And sometimes differences in translations can actually mean the exact same thing, but they stress a different point of view. In other words, “Yes, but” can mean the exact same thing as “No” in the ultimate sense, but it does it by stressing the immediate in one case, and showing the distinction at a later point.

To support any translation, the rest of the Bible needs to be taken in context. This is something you will never get from a topical sermon preacher. And so unless you’re willing to study the Bible, you will never come to these precious insights which God really wants you to know and think about.

19 (con’t) and you shall call his name Isaac; I will establish My covenant with him for an everlasting covenant, and with his descendants after him.

A son will come through Sarah and he will be called Yitsak – the exact same word that describes what Abraham did when he heard. Abraham laughed and laughter is his name – Yitsak. It is through this child of joy that the everlasting covenant of grace will continue.

Just as the promise was made to Abraham, it is being transferred through this coming child. Ishmael will live before Abraham and the Lord, but it will only be as a physical son lives in our world. To understand both the renaming of Sarah and the selection of Isaac, even before his birth, we need to look at Paul’s explanation in Galatians 4 –

Tell me, you who desire to be under the law, do you not hear the law? 22 For it is written that Abraham had two sons: the one by a bondwoman, the other by a freewoman. 23 But he who was of the bondwoman was born according to the flesh, and he of the freewoman through promise, 24 which things are symbolic. For these are the two covenants: the one from Mount Sinai which gives birth to bondage, which is Hagar— 25 for this Hagar is Mount Sinai in Arabia, and corresponds to Jerusalem which now is, and is in bondage with her children— 26 but the Jerusalem above is free, which is the mother of us all. 27 For it is written:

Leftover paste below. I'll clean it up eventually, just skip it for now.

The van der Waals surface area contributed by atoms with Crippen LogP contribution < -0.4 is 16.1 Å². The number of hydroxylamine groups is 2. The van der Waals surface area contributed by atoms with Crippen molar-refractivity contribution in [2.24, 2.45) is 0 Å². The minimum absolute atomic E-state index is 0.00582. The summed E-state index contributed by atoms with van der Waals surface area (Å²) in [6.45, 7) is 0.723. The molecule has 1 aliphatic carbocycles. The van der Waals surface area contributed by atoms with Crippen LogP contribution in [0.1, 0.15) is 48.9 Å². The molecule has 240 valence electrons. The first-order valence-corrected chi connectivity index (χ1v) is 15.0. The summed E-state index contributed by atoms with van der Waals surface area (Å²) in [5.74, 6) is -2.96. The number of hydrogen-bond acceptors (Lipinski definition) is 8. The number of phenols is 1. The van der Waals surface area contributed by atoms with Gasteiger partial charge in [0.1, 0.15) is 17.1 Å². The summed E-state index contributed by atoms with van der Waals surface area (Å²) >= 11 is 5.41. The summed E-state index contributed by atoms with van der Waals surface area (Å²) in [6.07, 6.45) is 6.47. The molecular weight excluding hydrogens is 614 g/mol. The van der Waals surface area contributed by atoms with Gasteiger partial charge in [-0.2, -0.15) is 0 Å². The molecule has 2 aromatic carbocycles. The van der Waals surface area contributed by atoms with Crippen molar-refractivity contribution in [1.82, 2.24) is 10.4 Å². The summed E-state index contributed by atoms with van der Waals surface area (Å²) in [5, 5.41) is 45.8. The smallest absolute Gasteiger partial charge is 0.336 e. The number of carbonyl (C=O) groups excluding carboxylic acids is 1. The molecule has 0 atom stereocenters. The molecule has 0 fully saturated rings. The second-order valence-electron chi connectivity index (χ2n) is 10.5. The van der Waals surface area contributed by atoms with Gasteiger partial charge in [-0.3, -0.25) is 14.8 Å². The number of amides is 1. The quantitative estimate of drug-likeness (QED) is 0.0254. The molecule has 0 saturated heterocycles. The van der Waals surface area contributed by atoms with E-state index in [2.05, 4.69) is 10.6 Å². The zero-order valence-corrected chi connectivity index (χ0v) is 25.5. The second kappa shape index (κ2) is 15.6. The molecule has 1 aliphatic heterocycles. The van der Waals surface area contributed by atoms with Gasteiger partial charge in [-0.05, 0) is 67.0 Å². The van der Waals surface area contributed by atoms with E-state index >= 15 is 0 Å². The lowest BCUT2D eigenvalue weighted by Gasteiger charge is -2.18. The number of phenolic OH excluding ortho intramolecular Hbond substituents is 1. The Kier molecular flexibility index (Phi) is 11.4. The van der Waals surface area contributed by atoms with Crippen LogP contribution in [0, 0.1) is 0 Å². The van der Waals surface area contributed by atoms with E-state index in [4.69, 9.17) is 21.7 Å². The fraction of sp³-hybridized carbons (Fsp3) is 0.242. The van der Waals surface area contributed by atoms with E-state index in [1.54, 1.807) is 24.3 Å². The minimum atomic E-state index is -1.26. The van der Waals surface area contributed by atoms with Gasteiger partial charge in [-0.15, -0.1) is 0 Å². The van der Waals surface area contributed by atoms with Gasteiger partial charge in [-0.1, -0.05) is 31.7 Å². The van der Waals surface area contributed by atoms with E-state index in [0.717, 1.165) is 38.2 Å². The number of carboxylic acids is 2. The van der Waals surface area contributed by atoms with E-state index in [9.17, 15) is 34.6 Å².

“Rejoice, O barren,
You who do not bear!
Break forth and shout,
You who are not in labor!
For the desolate has many more children
Than she who has a husband.”
28 Now we, brethren, as Isaac was, are children of promise.

20 And as for Ishmael, I have heard you. Behold, I have blessed him, and will make him fruitful, and will multiply him exceedingly. He shall beget twelve princes, and I will make him a great nation.

As you can see, the “Yes, but” of the NIV translators is not a bad choice of the previous verse after all. When Abraham asked that Ishmael would live before the Lord, he in fact would and indeed he would be blessed. Here is what Bishop Thomas Newton says about this verse –